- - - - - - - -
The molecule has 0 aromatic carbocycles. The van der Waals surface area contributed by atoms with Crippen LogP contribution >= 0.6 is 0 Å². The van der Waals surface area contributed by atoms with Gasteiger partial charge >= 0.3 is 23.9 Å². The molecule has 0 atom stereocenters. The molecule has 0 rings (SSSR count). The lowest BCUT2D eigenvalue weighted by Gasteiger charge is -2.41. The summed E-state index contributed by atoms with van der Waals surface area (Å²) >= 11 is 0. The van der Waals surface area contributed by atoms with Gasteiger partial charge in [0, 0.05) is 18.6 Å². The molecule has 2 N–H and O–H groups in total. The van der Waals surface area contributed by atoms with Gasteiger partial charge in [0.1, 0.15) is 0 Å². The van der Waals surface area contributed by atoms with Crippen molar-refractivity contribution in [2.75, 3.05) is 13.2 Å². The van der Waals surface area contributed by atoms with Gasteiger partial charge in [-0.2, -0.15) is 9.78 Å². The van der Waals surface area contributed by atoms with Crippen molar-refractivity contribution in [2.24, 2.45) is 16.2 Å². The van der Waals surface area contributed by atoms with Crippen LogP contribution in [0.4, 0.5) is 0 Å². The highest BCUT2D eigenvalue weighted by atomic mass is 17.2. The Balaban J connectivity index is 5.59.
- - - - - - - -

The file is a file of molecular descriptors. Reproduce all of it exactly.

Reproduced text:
The molecule has 0 aromatic carbocycles. The van der Waals surface area contributed by atoms with Crippen LogP contribution >= 0.6 is 0 Å². The van der Waals surface area contributed by atoms with Gasteiger partial charge >= 0.3 is 23.9 Å². The molecule has 0 atom stereocenters. The molecule has 0 rings (SSSR count). The lowest BCUT2D eigenvalue weighted by Gasteiger charge is -2.41. The summed E-state index contributed by atoms with van der Waals surface area (Å²) >= 11 is 0. The van der Waals surface area contributed by atoms with Gasteiger partial charge in [0, 0.05) is 18.6 Å². The molecule has 2 N–H and O–H groups in total. The van der Waals surface area contributed by atoms with Gasteiger partial charge in [0.1, 0.15) is 0 Å². The van der Waals surface area contributed by atoms with Crippen molar-refractivity contribution in [2.75, 3.05) is 13.2 Å². The van der Waals surface area contributed by atoms with Gasteiger partial charge in [-0.2, -0.15) is 9.78 Å². The van der Waals surface area contributed by atoms with Crippen molar-refractivity contribution in [2.24, 2.45) is 16.2 Å². The van der Waals surface area contributed by atoms with Crippen LogP contribution in [0.4, 0.5) is 0 Å². The highest BCUT2D eigenvalue weighted by atomic mass is 17.2. The Balaban J connectivity index is 5.59.